to the issuance of such an order, the respondent may move to dismiss 
the complaint and, unless the Administrator establishes good cause for 
that failure, the law judge shall dismiss the complaint. The law judge 
may accept arguments from the parties on the issue of whether a 
dismissal resulting from failure to provide the releasable portions of 
the EIR should be deemed to occur with or without prejudice.
    (2) The releasable portion of the EIR shall include all information 
in the EIR, except for the following: (i) information that is 
privileged; (ii) information that is an internal memorandum, note or 
writing prepared by a person employed by the FAA or another government 
agency; (iii) information that would disclose the identity of a 
confidential source; (iv) information of which applicable law prohibits 
disclosure; (v) information about which the law judge grants leave to 
withhold as not relevant to the subject matter of the proceeding or 
otherwise, for good cause shown; or (vi) sensitive security 
information, as defined at 49 U.S.C. 40119 and 49 CFR Sec.  15.5.
    (3) Nothing in this section shall be interpreted as preventing the 
Administrator from releasing to the respondent information in addition 
to that which is contained in the releasable portion of the EIR.''
3. Section 821.57(c) (Procedure on Appeal)
    In rare cases, the Board may determine it necessary to remand an 
emergency case to a law judge. Therefore, the NTSB proposes changing 
section 821.57(c) to clarify that both subsections (a) and (b) of 
section 821.49 apply to emergency cases. The NTSB proposes amending 
subsection 821.57(c) to read: ``(c) Issues on appeal. The provisions of 
Sec.  821.49 (a) and (b) shall apply in proceedings governed by this 
subpart.''

C. Equal Access to Justice Act (EAJA)

    Several commenters who responded to the ANPRM suggested the NTSB 
implement changes with regard to 49 CFR part 826. The NTSB has reviewed 
part 826 and proposes the changes discussed below, in order to ensure 
the rules are updated and consistent with 49 CFR part 821.
1. Section 826.1 (Purpose of these Rules)
    In order to make 49 CFR part 826 consistent with the terminology 
used in 49 CFR part 821, the NTSB proposes replacing each reference to 
``the Agency'' with the term ``the Administrator.'' This will 
necessitate a minor change to section 826.1, and the NTSB proposes that 
it read: ``The Equal Access to Justice Act, 5 U.S.C. 504 (the Act), 
provides for the award of attorney fees and other expenses to eligible 
individuals and entities who are parties to certain administrative 
proceedings (adversary adjudications) before the National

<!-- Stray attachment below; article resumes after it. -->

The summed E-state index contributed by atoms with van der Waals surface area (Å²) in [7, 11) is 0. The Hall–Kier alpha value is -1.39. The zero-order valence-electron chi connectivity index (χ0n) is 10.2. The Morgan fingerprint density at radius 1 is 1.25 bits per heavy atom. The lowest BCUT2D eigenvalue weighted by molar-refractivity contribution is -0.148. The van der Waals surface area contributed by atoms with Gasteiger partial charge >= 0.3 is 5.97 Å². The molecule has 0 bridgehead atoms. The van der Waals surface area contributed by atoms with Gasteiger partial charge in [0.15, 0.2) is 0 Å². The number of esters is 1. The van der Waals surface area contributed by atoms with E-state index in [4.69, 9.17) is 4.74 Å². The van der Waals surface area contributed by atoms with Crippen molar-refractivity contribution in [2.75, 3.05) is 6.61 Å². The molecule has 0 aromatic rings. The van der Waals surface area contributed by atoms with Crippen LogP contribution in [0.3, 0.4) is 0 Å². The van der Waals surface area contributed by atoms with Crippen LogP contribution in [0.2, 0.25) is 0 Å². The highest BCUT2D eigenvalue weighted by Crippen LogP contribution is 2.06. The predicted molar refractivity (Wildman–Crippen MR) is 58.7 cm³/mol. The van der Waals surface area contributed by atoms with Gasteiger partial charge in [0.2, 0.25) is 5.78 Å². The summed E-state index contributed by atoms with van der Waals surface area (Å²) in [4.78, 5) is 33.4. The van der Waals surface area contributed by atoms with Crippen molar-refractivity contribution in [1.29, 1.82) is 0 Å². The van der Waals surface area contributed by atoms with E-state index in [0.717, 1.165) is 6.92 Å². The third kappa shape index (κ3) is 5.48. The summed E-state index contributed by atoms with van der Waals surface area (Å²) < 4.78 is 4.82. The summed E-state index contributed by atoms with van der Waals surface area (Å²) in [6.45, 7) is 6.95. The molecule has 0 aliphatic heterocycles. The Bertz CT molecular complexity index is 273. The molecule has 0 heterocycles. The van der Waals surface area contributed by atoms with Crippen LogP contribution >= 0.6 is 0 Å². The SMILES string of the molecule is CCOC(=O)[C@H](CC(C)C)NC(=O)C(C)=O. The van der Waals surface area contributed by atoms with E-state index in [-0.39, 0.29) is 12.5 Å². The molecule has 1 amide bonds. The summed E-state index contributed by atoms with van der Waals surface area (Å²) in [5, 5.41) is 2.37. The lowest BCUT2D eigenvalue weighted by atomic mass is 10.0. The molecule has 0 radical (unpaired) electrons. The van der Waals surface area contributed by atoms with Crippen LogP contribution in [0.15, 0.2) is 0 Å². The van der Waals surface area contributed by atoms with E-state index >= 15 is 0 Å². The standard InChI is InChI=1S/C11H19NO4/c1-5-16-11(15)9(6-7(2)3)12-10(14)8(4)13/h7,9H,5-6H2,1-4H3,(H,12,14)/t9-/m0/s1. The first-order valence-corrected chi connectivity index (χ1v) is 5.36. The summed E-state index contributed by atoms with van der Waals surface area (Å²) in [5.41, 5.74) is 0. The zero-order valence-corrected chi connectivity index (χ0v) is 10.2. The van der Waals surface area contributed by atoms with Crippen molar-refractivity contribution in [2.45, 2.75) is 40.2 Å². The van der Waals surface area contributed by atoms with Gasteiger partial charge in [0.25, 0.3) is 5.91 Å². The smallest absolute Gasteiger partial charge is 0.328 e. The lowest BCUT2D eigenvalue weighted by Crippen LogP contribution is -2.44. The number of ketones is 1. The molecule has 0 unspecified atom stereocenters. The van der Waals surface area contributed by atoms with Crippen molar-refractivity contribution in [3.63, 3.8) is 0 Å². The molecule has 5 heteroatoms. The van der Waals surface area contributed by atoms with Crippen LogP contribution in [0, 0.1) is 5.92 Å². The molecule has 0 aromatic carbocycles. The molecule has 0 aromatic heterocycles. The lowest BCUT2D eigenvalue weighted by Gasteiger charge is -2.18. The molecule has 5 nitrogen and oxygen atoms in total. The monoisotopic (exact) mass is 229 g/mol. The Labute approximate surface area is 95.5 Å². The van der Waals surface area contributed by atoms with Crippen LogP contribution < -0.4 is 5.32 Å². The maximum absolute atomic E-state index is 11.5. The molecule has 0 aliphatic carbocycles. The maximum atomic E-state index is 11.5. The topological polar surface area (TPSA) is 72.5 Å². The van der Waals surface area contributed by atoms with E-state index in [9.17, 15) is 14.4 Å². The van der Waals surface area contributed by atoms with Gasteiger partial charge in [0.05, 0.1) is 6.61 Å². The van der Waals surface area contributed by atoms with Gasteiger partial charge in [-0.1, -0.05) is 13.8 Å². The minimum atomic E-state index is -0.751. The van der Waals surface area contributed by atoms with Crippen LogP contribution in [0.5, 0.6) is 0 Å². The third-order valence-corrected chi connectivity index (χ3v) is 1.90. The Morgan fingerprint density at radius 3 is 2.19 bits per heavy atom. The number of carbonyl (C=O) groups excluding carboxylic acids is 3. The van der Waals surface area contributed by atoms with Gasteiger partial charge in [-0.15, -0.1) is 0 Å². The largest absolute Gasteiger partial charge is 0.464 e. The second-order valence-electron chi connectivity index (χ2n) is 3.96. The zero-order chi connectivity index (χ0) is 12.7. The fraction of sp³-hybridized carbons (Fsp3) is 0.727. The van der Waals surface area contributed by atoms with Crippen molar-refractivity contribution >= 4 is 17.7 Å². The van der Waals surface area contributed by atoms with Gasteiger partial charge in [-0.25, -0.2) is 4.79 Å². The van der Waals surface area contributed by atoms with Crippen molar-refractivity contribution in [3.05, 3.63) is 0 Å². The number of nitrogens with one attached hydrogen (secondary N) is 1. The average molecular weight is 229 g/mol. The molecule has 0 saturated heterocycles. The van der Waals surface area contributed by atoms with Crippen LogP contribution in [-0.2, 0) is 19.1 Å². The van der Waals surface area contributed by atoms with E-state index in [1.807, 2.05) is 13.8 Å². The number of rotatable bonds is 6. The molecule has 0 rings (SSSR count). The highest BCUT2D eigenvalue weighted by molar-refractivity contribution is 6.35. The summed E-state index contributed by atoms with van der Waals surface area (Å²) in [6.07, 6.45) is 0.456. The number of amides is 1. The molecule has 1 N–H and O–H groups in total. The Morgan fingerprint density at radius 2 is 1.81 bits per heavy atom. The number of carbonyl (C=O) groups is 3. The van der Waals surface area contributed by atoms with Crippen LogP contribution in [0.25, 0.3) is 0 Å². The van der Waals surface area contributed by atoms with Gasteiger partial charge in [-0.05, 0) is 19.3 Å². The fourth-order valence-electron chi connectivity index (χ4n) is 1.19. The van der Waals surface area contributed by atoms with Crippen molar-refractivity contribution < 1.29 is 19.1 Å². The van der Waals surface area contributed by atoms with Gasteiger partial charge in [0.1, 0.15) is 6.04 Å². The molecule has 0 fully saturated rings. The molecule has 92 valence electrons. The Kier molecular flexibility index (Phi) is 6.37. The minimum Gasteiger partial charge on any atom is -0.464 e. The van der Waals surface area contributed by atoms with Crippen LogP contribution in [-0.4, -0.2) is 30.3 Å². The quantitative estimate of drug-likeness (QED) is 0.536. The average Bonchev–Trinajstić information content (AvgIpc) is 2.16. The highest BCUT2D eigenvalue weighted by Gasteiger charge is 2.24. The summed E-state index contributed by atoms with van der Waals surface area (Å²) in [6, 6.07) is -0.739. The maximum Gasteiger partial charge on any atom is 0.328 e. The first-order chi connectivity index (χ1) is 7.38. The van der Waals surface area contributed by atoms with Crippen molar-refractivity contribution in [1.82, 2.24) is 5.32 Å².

Transportation Safety Board. An eligible party may receive an award 
when it prevails over the Federal Aviation Administration (FAA), unless 
the FAA's position in the proceeding was substantially justified or 
special circumstances make an award unjust. The rules in this part 
describe the parties eligible for awards and the proceedings that are 
covered. They also explain how to apply for awards, and the procedures 
and standards this Board will use to make them. As used hereinafter, 
the term ``Administrator'' refers to the Administrator of the FAA.
    In addition to the change to section 826.1, the NTSB proposes 
additional changes to sections 821 and 826 as follows.
2. Section 821.12(b) (Amendment and Withdrawal of Pleadings)
    As discussed above, the NTSB received several comments in response 
to the ANPRM concerning the EAJA, which specifically suggested the 
NTSB's rules should address the status of cases the FAA withdraws 
immediately prior to hearing. In a recent opinion involving an issue 
concerning whether the certificate holder was the ``prevailing party'' 
when the FAA withdrew its order just before the hearing, the Board 
stated it would not adopt a bright-line rule to determine when such a 
withdrawal should result in a dismissal with or without prejudice. 
Administrator v. Koch, NTSB Order No. EA-5571 (2011) (available at: 
http://www.ntsb.gov/legal/o_n_o/docs/Aviation/5571.pdf). The NTSB 
believes it best to allow its law judges to assess the facts of each 
case and determine whether the withdrawal was with or without 
prejudice. The Board will review such a determination de novo, as it 
does with most other issues parties present on appeal. Based on this 
reasoning, the NTSB proposes changing section 821.12(b) as follows: 
``(b) Withdrawal. Except in the case of a petition for review, an 
appeal to the Board, a complaint, or an appeal from a law judge's 
initial decision or appealable order, pleadings may be withdrawn only 
upon approval of the law judge or the Board. The law judge may accept 
arguments from the parties on the issue of whether a dismissal 
resulting from the withdrawal of a complaint should be deemed to occur 
with or without prejudice.''

[[Page 6767]]

3. Section 826.40 (Payment of Award)
    As was stated in the ANPRM, the address listed for sending 
applications for EAJA award grants in section 826.40 is outdated. The 
FAA's comment in response to the ANPRM recommends section 826.40 simply 
state the FAA will pay funds via electronic fund transfer, because this